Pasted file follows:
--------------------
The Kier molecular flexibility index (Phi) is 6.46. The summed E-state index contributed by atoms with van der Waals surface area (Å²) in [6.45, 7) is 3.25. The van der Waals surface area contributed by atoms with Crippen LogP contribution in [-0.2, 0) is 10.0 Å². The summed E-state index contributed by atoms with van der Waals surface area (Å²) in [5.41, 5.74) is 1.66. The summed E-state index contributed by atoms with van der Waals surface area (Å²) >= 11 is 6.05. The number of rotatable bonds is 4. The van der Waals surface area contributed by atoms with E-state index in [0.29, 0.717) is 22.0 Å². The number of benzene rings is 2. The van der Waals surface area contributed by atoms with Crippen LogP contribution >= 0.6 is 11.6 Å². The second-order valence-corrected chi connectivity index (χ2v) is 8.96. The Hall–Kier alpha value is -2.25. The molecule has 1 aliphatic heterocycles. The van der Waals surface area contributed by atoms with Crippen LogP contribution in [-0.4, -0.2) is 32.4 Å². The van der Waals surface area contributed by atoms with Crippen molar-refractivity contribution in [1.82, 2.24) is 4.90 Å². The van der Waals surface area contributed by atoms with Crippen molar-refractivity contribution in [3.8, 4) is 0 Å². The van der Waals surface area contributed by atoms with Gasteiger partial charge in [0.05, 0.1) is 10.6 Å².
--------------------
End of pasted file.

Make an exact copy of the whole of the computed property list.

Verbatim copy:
The Kier molecular flexibility index (Phi) is 6.46. The summed E-state index contributed by atoms with van der Waals surface area (Å²) in [6.45, 7) is 3.25. The van der Waals surface area contributed by atoms with Crippen LogP contribution in [-0.2, 0) is 10.0 Å². The summed E-state index contributed by atoms with van der Waals surface area (Å²) in [5.41, 5.74) is 1.66. The summed E-state index contributed by atoms with van der Waals surface area (Å²) >= 11 is 6.05. The number of rotatable bonds is 4. The van der Waals surface area contributed by atoms with E-state index in [0.29, 0.717) is 22.0 Å². The number of benzene rings is 2. The van der Waals surface area contributed by atoms with Crippen LogP contribution >= 0.6 is 11.6 Å². The second-order valence-corrected chi connectivity index (χ2v) is 8.96. The Hall–Kier alpha value is -2.25. The molecule has 1 aliphatic heterocycles. The van der Waals surface area contributed by atoms with Crippen LogP contribution in [-0.4, -0.2) is 32.4 Å². The van der Waals surface area contributed by atoms with Crippen molar-refractivity contribution in [1.82, 2.24) is 4.90 Å². The van der Waals surface area contributed by atoms with Crippen molar-refractivity contribution in [3.8, 4) is 0 Å². The van der Waals surface area contributed by atoms with Gasteiger partial charge in [0.05, 0.1) is 10.6 Å².